The Next Huge Test for Joe Biden Is Here
It's playing out in a courtroom in Washington D.C.
One of the most consequential decisions of the Biden era will have nothing to do with whether Chuck Schumer and Nancy Pelosi secured a massive spending package to combat climate change or shore up the social safety net. It won’t have anything to do with whether Joe Biden himself decides to cancel student debt. Certainly, it will have nothing to do with whether the Department of Justice indicts Donald Trump.
Quietly, in a courtroom in Washington D.C., one of the more significant antitrust cases of the last few decades is underway. If the Biden administration wins its case, Penguin Random House, one of the largest publishing houses on Earth, will not be able to acquire Simon & Schuster, also one of the largest publishing houses on Earth. The two companies had agreed to a merger in 2020 before the Department of Justice sued to stop it.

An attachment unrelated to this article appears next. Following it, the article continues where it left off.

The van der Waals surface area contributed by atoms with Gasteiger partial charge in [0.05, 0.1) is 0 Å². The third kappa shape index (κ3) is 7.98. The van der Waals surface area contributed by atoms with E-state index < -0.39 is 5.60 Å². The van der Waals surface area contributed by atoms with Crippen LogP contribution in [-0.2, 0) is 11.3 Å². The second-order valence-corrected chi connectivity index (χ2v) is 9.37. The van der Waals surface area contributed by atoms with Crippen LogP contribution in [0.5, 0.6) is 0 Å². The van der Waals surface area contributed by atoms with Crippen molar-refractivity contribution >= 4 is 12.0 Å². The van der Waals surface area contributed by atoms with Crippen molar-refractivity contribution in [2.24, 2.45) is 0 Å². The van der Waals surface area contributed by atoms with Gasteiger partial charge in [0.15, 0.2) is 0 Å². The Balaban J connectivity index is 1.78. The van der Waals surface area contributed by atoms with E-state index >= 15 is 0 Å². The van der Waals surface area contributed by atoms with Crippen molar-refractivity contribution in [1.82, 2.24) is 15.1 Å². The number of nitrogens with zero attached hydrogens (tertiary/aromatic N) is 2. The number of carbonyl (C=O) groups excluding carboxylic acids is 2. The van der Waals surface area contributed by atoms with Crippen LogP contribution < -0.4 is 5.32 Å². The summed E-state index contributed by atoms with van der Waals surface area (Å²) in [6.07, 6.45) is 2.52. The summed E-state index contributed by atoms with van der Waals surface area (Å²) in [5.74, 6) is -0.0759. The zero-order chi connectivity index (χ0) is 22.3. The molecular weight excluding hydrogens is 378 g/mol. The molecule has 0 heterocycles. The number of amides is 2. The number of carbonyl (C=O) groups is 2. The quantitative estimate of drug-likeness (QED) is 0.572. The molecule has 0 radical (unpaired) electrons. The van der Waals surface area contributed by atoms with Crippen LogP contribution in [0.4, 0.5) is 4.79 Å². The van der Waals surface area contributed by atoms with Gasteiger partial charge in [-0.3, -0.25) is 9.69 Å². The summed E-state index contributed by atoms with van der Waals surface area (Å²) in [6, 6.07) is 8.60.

The move—to halt a major merger between two companies—was a striking departure from how both the Trump and Obama administrations approached antitrust. If Biden’s lawyers are successful at trial, they will set a new modern precedent, standing up to decades of consolidation among almost every major sector of business. For authors and readers alike, a blocked merger could be a victory, allowing more competition among publishers and a greater diversity of viewpoints, since conglomerates tend to be risk-averse and less interested in non-commercial voices.